How to handle Large Objects (LOBs) migration from Db2, Oracle to Azure SQL & Datalake - Part 1
Published Jun 26 2023 10:12 AM 6,478 Views



Database modernization from Db2 and Oracle tables with LOB datatypes to Azure SQL PaaS offering (DB / MI) or SQL Server needs careful planning and at the same time provides an opportunity to optimize your database. Having TBs or PBs of LOB data stored as a part of any database has space implications as well as other maintenance overheads.


In this technical blog, we are discussing the approach of storing the LOB data as Azure Datalake storage blob object and location of the blob object in Azure SQL DB Table. This approach allows reduced time to perform maintenance, provides additional flexibilities on backup / DR / storage tier and significantly reduces the size of the SQL DB. This blog references Db2 z/OS as source but the same approach can be extended to other Db2 flavors or other databases like Oracle.


This blog outlines how to copy BLOB data from Db2 z/OS database (same concept applies for Db2 LUW, Db2 i, Oracle, etc.) to Azure using Azure Data Factory and LogicApp. The approach outlined here is low-code/no-code solution with ease-of-maintenance.


To identify the compatible SQL target database, you can use conduct an assessment using SSMA for Db2. Once the SQL database is determined, SSMA can also be used to convert schema and other database objects. A step-by-step guidance is here.


Azure Data Factory is a managed cloud service that's built for these complex hybrid extract-transform-load (ETL), extract-load-transform (ELT), and data integration projects. It has Db2 connector and allows bulk copy.


Azure Logic Apps is integration PaaS for automating workflows.


In our solution, we have considered ADF Copy activity with db2connector, Db2 as source and Azure SQL as Sink. ADF performs bulk copy so getting data to Azure SQL will be much quicker, once data is present in Azure SQL, serverless solution LogicApp performs blob object creation and metadata population.



General Overview

This solution helps in transferring LOB data residing in Db2 table to ADLS Gen2 storage account and update blob metadata information to Azure SQL DB. This approach allows to store LOB data in Azure storage account and reference the same from Azure SQL database via blob object metadata. For data tier modernization projects Db2 will usually be present in on-premises environment. ADF provides an ability for bulk copies and an ability to parallelize the copy to Azure.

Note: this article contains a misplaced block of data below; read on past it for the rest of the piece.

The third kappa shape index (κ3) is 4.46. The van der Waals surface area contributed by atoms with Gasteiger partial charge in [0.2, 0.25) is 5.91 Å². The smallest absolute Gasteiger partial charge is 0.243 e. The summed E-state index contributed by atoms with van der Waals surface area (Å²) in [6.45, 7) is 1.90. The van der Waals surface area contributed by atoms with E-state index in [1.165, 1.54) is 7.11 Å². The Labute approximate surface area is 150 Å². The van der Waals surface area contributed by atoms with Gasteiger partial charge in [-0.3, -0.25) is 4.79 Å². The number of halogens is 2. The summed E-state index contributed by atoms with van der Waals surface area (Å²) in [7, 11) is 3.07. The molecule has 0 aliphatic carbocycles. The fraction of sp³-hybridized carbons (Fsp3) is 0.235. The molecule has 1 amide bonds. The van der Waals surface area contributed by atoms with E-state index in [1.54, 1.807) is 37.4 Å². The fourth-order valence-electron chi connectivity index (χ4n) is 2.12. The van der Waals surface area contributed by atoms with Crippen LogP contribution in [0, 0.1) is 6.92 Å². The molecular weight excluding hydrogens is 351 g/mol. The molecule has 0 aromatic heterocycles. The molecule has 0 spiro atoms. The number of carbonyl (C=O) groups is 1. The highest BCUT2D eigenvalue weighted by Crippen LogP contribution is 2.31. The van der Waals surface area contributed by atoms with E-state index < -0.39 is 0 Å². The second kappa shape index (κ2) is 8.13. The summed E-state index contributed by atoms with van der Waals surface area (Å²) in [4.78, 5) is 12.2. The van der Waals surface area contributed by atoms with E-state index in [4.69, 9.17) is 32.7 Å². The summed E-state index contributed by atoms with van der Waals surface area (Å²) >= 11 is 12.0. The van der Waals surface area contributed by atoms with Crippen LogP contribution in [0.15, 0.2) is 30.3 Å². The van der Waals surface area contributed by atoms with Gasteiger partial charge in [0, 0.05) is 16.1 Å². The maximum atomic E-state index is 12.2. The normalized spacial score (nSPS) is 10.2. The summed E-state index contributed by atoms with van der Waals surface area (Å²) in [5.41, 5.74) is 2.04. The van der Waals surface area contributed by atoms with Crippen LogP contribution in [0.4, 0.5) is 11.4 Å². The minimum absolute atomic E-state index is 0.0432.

For easiness we have divided this into 2 stages.

1st stage is to copy Db2 table data to Azure SQL using ADF.

2nd stage is to copy data from Azure SQL to Azure Datalake Storage and metadata in Azure SQL.


Stage1 - Migrate Data to Azure SQL

Setup Azure Data Factory Self Hosted Integration Runtime (SHIR) on machine which has access to Db2 / On-Prem database.

Create Azure SQL Database.

Create Linked Service for Db2.

Create Link Service for Azure SQL DB.

Create ADF Pipeline with Copy activity which has Db2 as source and Azure SQL DB as sink.

Stage 2 - Optimize LOB Data Storage 

Create a LogicApp workflow to read Azure SQL DB and create a blob in Azure Storage Account.

Update blob object metadata information to Azure SQL DB.


Below diagram describes high level architecture of the approach.


    High level architecture to Copy Data from Db2 to Azure




Components present in above diagram:

  1. For testing purposes, Db2 on-prem database is installed on z/OS.
  2. ADF Self Hosted Integration Runtime installed on VM which has connectivity to Db2 z/OS.
  3. ADF Pipeline can be triggered based on external event or scheduled on definite frequency. Created a lookup table so multiple threads of the pipeline can be executed. ADF copy activity will have Db2 connector as source to get data from Db2 and Azure SQL DB as sink to write data received.
  4. Azure SQL DB will store data copied from Db2.
  5. As stage 2, when ADF copy is complete invoke LogicApp workflow.
  6. Create LogicApp workflow which fetches data from Azure SQL and creates Azure Storage blob (one record to one blob in this use case) in Azure Storage account.
  7. Azure SQL DB is updated with Azure storage Blob metadata so application can refer to the same.



Create linked service to Db2

Azure data factory Db2 connector can be used to create linked service to Db2 LUW with details Db2 database hostname, port number, Mainframe RACF user id and password. Detailed instructions for the same can be found here.


Create Linked Service to Azure SQL DB

Azure data factory Azure SQL DB connector can be used to create linked service to SQL DB. Instructions for the same can be found here.


Source Table Information Db2 :






Target Table Information on Azure SQL :



    [PART_ID] [int] NOT NULL,
    [DB2_PK] [int] NOT NULL,